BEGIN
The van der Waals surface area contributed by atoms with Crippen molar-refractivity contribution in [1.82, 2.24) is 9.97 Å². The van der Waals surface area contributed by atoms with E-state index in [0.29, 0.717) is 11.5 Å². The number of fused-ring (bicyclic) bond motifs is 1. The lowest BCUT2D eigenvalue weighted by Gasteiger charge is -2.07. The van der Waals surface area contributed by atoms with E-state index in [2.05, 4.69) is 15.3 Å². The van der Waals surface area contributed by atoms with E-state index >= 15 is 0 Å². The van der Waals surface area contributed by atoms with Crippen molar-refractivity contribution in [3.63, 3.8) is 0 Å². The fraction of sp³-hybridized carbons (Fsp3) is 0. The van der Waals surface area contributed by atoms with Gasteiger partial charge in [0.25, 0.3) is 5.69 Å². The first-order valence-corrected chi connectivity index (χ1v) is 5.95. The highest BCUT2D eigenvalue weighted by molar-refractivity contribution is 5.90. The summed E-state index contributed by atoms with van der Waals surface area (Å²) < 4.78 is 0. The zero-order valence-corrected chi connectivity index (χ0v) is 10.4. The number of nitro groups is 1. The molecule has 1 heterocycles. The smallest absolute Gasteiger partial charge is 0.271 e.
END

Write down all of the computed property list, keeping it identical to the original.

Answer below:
The van der Waals surface area contributed by atoms with Crippen molar-refractivity contribution in [1.82, 2.24) is 9.97 Å². The van der Waals surface area contributed by atoms with E-state index in [0.29, 0.717) is 11.5 Å². The number of fused-ring (bicyclic) bond motifs is 1. The lowest BCUT2D eigenvalue weighted by Gasteiger charge is -2.07. The van der Waals surface area contributed by atoms with E-state index in [2.05, 4.69) is 15.3 Å². The van der Waals surface area contributed by atoms with E-state index >= 15 is 0 Å². The van der Waals surface area contributed by atoms with Crippen molar-refractivity contribution in [3.63, 3.8) is 0 Å². The fraction of sp³-hybridized carbons (Fsp3) is 0. The van der Waals surface area contributed by atoms with Gasteiger partial charge in [0.25, 0.3) is 5.69 Å². The first-order valence-corrected chi connectivity index (χ1v) is 5.95. The highest BCUT2D eigenvalue weighted by molar-refractivity contribution is 5.90. The summed E-state index contributed by atoms with van der Waals surface area (Å²) < 4.78 is 0. The zero-order valence-corrected chi connectivity index (χ0v) is 10.4. The number of nitro groups is 1. The molecule has 1 heterocycles. The smallest absolute Gasteiger partial charge is 0.271 e.